But it's the films we use to keep the kids quiet on a wet Sunday afternoon that are built upon the least likely narrative foundations. Old acquaintance with the sight of Judy Garland skipping about with a dog in a wicker basket discourages us from baulking at the plot of The Wizard of Oz, the story of a Kansas farm girl who is propelled by a tornado to a country where she helps a carnivorous mammal, some anthropomorphised straw and a collection of metal objects to acquire the best of human virtues. (The book, which Frank L Baum appears to have written with a tombola rather than a typewriter, is even crankier, and has the formal discipline of a dorm-room pillow fight.)

And would Walt Disney have made all those cartoon masterpieces if its plots, rather than being drawn from something reassuringly European and leatherbound, had been freshly minted by its authors during a pitching session? The one about the woman who lives in a secluded cottage with a gang of tiny bearded men who own a ruby mine? The one about the spiteful child carved from a block of wood, who smokes cigars and lives inside a whale? The oddness of Pinocchio exceeds anything dreamed up by Pixar. As one of those movie review sites for over-anxious parents notes, "Kids may be disturbed by Pleasure Island, where 'bad boys' are turned into donkeys and sent to work in salt mines." The disturbing thing is that, for the most part, kids are not remotely disturbed.

You have to go back to the 19th century to recover a moment when fiction for grown-ups was made with such strange materials. Readers did not grumble when they picked up Wilkie Collins's 1866 three-decker novel Armadale and discovered that it had two heroes, both called Alan Armadale. Nor were they fazed by the same author's 1872 novel Poor Miss Finch, which asked them to believe in a Sussex vicarage populated by a congenitally blind heroine, a silent child called Jicks, the widow of a Latin American revolutionary, a hairy-handed German oculist and a pair of twins called Nugent and Oscar Dubourg – the former a landscape painter and the latter an epileptic who has turned himself blue by drinking silver nitrate. Under the influence of modernism, which saw plot itself as a vulgar distraction from the higher business of symbol-wrangling and the communication of the ineluctable modality of being (or whatever), the novel fell out of love with such weirdness. Robert McKee's dicta on how to shape a movie plot into something tasteful and truthful share some of that austerity.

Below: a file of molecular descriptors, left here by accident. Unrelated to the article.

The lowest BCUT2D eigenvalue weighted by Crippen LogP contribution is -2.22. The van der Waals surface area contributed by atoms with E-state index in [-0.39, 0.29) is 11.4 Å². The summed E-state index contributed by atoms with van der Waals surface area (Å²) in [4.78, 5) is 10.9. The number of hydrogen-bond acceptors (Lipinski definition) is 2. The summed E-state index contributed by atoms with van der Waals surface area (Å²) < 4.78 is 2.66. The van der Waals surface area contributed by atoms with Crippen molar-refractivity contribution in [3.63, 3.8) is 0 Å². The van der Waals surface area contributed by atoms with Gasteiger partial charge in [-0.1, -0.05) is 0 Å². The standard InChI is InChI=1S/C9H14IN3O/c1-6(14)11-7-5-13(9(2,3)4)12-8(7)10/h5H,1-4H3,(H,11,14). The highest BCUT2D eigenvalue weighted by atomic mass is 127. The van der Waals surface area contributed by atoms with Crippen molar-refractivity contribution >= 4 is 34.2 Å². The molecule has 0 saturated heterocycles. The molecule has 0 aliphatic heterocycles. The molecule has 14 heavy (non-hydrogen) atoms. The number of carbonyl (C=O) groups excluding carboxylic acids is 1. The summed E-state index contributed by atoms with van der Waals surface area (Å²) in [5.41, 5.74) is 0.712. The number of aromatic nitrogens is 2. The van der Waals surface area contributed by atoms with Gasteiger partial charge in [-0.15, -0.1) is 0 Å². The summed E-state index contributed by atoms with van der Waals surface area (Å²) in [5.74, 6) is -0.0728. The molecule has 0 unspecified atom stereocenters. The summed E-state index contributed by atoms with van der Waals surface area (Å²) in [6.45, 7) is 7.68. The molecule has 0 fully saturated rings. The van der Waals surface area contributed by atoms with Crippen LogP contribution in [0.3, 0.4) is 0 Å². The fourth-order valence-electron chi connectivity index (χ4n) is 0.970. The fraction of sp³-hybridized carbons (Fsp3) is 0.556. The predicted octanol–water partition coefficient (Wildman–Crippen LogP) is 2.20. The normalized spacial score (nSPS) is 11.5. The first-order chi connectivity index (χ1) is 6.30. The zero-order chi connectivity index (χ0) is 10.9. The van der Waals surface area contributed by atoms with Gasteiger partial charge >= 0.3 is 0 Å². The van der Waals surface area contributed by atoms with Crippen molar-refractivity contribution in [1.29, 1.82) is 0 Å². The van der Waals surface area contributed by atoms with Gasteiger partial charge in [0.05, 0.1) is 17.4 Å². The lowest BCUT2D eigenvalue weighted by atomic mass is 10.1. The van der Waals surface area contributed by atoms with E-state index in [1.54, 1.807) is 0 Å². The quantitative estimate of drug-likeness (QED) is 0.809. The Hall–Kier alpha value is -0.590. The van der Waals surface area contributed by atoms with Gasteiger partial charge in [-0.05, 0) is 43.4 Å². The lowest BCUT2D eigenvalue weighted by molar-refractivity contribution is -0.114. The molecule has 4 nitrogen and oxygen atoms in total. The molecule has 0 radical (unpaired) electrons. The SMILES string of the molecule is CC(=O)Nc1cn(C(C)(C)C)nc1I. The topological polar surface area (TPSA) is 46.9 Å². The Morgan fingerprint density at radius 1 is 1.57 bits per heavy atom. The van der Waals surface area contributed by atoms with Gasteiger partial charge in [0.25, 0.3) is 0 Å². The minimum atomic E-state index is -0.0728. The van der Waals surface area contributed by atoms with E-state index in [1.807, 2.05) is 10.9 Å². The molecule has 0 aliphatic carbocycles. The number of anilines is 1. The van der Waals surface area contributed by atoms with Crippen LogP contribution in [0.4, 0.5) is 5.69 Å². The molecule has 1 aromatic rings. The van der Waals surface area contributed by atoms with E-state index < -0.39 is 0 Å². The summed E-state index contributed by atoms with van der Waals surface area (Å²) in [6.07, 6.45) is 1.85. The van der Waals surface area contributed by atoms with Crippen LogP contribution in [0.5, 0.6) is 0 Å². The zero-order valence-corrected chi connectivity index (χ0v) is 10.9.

Up is not completely untethered. It still observes structures of desire and satisfaction. But the liberating extent of its oddness is revealed by the picture with which it will be sharing the multiplex over the next few weeks. Cloudy with a Chance of Meatballs is a 3D animated fantasy about a world in which food falls like hail from the heavens: rashers of bacon, doughnuts, eggs sunny side up. It's based on a picture book by Judi and Ron Barrett, in which this cascade of breakfast, lunch and dinner is offered as a quirk of nature in the town of Chewandswallow. But the film-makers clearly felt obliged to concoct causes for effects that the authors of the book were happy to stand back and enjoy. The movie's Science Bit relates how an amateur boffin develops a miraculous machine to "mutate" water molecules into food. The reckless beneficence of the gods has been rewritten as an act of overreaching by a cartoon Prometheus. Where the book has an occult wonder, the film has reason, logic and morality.

I suspect that studio executives put a far higher value on narrative logic and plausibility than the audiences that they're hoping to entertain. Every film version of Robinson Crusoe contains that heart-stopping scene from the book in which the castaway encounters a single footprint in the sand, and realises that he is not alone on his desert island. Today, Daniel Defoe would be laughed out of the conference room for suggesting it. How has Friday produced this solitary sign of his presence? Did he carefully scrape all the other footprints from the beach? Readers and audiences rarely bother themselves with the debate. Just as few will ask how many helium balloons it would really take for Carl Fredricksen's house to rise above the clouds. We all know that the idea is clearly as implausible as, say, a talking statue that punishes sex offenders by dragging them down to the underworld. And just as unlikely to produce a nagging point of order from the third row of the stalls.